In all the years that I’ve been a stay at home mom, I’ve never stopped thinking about careers that could possibly suit me if I ever wanted to go back to work. But every time I try to picture myself starting something new, I quickly discover some major roadblocks. For example, here’s me as a…
“As you know, you should be eating more of a plant-based diet. But ice cream is sooooooooo good.”
Financial Advisor:
“I don’t care how old you are or how much money you earn. Conserve, conserve, conserve.”
*bleeding from all 10 fingers* “Is there a medic here or is that just on tv? Oh and also, I finished the chocolate ganache.”
Member of the Armed Forces
“You go in first, I’ll cover you.” #NotBrave
“Oh my God, what is that???”
“Just put that book back on the shelf. Yes, any shelf. What’s the difference, really? If someone wants it, we’ll find it. I guess.”
“Ooooooh, I’d LOVE to help, but my hair. And also, extreme heat makes me lightheaded.”
Police officer
“Carry a gun? Are you crazy? Guns kill people!”
“You have HOW MANY sexual partners???”
Instagram influencer
*squinting* “How do you get to the pound symbol again?”
Math teacher
“Could someone please bring me a calculator and that triangle thingy? I swear math was different when I was in middle school.”
Anyone in the fashion industry
“Comfort first!”
Silent auction staff
*watching someone place a bid after time has expired* “It’s very important to me that everyone likes me, so I’m going to pretend I didn’t see that.”
Nursery school teacher
“Tyler, it’s better not to throw sand around the room. No no, don’t cry! It’s ok. You can throw the sand. I’ll clean it up later.”
Sex therapist
“Harry is saying that he wants to have more sex. Which I understand. But Deirdre is saying that she’s just so tired. Which I also understand.”
*after 5 minutes* “Get me the AED! I’m DYING.”
Computer Programmer
“It’s broken! Mine’s broken.” *hits screen*
Real estate broker
Client: “I love it! It’s perfect! I’ll take it!”
Me: “Really? I don’t know…There’s a condo going up across the street that will block a lot of your light. And do you hear the neighbor upstairs clacking away on the floor with her heels? And the dog barking? And do you smell fish? I smell fish. Let’s keep looking.”
Patient: “I fell on my way to work and my wrist is killing me.”
Me: “OMG, it’s crooked. That looks BAD. I’m about to faint. Catch me.”
Patient: “I have two healthy kids but I’m 43. What if something happens to them and I can’t conceive again? Should I freeze my eggs? Or is that crazy?”
Me: “No, it’s not crazy at all. It seems prudent, actually. *subtly jots down note to freeze eggs*
And there you have it.
Do you ever imagine yourself going back to work after being a stay at home mom for many years? What would you want to do?


After a courageous and lengthy battle with cancer, my dad passed away on January 11th, 2018. I have had so many thoughts and emotions about my dad, his illness, and his death, and I’ve just skimmed the surface in the eulogy (below) that I delivered at his funeral on January 16th.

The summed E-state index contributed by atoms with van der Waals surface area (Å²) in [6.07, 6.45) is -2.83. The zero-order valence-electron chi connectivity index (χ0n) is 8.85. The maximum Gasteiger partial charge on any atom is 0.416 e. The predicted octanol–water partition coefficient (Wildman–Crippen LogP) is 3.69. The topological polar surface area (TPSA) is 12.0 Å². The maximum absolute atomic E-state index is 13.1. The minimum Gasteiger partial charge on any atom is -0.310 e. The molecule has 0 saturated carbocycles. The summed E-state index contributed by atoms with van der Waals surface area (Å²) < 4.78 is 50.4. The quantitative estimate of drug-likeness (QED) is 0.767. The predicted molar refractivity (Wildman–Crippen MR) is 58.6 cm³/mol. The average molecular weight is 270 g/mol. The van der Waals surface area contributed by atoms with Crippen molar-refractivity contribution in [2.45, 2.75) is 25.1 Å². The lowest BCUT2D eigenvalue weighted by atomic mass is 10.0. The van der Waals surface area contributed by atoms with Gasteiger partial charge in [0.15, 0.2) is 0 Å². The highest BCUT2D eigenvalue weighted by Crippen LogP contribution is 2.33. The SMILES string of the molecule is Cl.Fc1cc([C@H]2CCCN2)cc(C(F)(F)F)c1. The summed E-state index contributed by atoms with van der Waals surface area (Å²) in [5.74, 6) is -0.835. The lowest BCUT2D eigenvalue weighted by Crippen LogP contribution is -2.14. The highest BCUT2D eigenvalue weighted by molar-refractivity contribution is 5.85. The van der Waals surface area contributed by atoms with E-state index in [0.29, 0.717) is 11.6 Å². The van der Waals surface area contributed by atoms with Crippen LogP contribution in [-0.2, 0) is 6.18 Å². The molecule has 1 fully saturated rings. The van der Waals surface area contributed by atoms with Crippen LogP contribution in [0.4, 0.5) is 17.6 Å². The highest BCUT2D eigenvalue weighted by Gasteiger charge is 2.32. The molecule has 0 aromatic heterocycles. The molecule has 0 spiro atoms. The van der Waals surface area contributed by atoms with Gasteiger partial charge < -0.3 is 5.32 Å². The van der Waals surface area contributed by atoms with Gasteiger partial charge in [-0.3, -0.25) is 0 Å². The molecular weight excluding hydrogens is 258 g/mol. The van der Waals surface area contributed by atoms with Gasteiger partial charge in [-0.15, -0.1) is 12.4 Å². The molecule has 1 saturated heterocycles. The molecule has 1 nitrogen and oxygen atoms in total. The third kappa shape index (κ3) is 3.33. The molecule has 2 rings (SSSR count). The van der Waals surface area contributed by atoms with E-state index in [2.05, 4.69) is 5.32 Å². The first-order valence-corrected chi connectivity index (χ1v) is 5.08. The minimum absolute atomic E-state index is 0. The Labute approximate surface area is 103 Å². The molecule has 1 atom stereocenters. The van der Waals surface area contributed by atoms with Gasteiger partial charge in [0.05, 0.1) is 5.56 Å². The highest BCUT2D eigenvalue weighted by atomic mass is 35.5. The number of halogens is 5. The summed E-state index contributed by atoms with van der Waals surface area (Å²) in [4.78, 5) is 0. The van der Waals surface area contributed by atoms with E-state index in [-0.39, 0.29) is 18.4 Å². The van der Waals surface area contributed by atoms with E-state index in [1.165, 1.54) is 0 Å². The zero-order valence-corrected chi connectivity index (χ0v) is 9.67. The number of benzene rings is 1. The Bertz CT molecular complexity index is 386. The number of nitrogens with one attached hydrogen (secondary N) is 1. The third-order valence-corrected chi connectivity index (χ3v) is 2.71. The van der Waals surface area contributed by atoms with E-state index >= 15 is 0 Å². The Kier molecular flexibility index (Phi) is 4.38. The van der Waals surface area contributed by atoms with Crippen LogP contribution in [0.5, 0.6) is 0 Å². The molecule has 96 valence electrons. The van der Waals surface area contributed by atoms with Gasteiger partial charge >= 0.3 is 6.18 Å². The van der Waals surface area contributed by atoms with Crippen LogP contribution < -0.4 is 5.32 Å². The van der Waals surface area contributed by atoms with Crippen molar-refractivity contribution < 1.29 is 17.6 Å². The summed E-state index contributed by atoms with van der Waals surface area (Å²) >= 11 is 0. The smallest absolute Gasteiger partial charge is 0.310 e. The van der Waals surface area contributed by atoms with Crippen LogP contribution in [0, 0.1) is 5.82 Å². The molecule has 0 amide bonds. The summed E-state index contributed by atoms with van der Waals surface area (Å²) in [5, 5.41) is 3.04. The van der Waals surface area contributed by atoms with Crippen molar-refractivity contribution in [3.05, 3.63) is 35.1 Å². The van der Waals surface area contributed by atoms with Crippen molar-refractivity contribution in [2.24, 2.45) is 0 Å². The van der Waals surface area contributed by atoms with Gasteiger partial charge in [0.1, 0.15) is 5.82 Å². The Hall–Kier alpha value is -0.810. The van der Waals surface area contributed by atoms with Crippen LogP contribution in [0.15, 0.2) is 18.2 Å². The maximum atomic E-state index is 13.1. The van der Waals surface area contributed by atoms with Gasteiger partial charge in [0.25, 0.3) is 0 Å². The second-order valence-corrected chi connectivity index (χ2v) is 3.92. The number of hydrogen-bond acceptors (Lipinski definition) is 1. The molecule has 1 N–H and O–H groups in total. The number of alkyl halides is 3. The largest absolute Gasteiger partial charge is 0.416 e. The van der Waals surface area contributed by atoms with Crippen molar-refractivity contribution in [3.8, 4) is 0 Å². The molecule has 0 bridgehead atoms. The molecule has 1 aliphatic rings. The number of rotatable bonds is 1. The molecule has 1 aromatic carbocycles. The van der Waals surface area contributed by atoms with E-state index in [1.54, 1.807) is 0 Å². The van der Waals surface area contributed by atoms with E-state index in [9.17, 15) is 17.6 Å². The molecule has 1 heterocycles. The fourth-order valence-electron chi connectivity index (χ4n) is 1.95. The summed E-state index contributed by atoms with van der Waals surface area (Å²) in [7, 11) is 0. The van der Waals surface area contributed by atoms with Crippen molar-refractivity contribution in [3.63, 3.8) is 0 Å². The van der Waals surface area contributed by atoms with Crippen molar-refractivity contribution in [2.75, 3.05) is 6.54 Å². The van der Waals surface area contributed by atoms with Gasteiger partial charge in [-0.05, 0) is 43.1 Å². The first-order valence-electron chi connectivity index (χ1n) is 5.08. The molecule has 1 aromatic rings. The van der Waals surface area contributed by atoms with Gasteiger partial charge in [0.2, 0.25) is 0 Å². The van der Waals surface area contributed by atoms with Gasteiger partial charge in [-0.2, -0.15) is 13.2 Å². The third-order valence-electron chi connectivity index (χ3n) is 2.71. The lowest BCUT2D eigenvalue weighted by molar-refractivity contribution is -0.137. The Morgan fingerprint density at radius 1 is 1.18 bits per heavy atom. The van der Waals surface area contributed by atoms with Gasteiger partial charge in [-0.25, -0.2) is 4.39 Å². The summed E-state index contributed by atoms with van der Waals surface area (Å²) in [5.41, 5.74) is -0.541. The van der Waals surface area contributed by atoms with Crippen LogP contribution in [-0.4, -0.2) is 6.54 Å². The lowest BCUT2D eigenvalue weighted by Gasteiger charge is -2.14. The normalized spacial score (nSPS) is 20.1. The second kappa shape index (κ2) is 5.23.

I want to begin by thanking my Mom for taking care of my Dad for all these years. I can’t even begin to imagine what went on behind the scenes, but even just making sure that he got to his appointments, that he took his medicine, and that he ate and drank enough was no small feat, and then you also conducted research to find him the best treatment available all over the country, and kept in touch with and questioned his doctors constantly. You nursed Dad back to health after multiple surgeries and setbacks, and you are most of the reason that we had him for as long as we did.

When my dad was diagnosed with pancreatic cancer 11.5 years ago, we were told he would probably not live more than one year. Matt and I had only been married for a little over a year at that point, and we didn’t have any children yet. Upon learning of my Dad’s diagnosis, I decided that I wanted to have a baby. Although my dad was already a grandfather, I felt an urgency to see him in the role of grandfather to a child of mine, and I hoped that he would live long enough for some of his personality to rub off on that child. That child is Caroline, and my Dad lived long enough to not only be a major presence in her life, but in the lives of Will (whose name he called out and whose hand he squeezed hard last week, in the midst of his delirium) and James as well. He loved each one of them so much, and they are the beneficiaries of my Dad’s gentle and comforting nature, his abounding patience, his keen interest, and his sense of humor.

I missed my dad for years before he was gone; not because he changed much, but because I knew he would be leaving us. I began taking notes about him so that I wouldn’t forget anything, and I’ll tell you some of the things that were significant for me to remember.

Family was a matter of paramount importance to him, and he wanted us to be together always. When his father, Benjamin, was dying, he called my father into his hospital room and said, “Stay with Henry,” my uncle, and he called Henry into his hospital room to say, “Stay with Julian.” That was a lesson my Dad passed down to us: stay with the family. This past week, we were all together as much as possible, and we will continue to be together, and my Dad would be happy about that.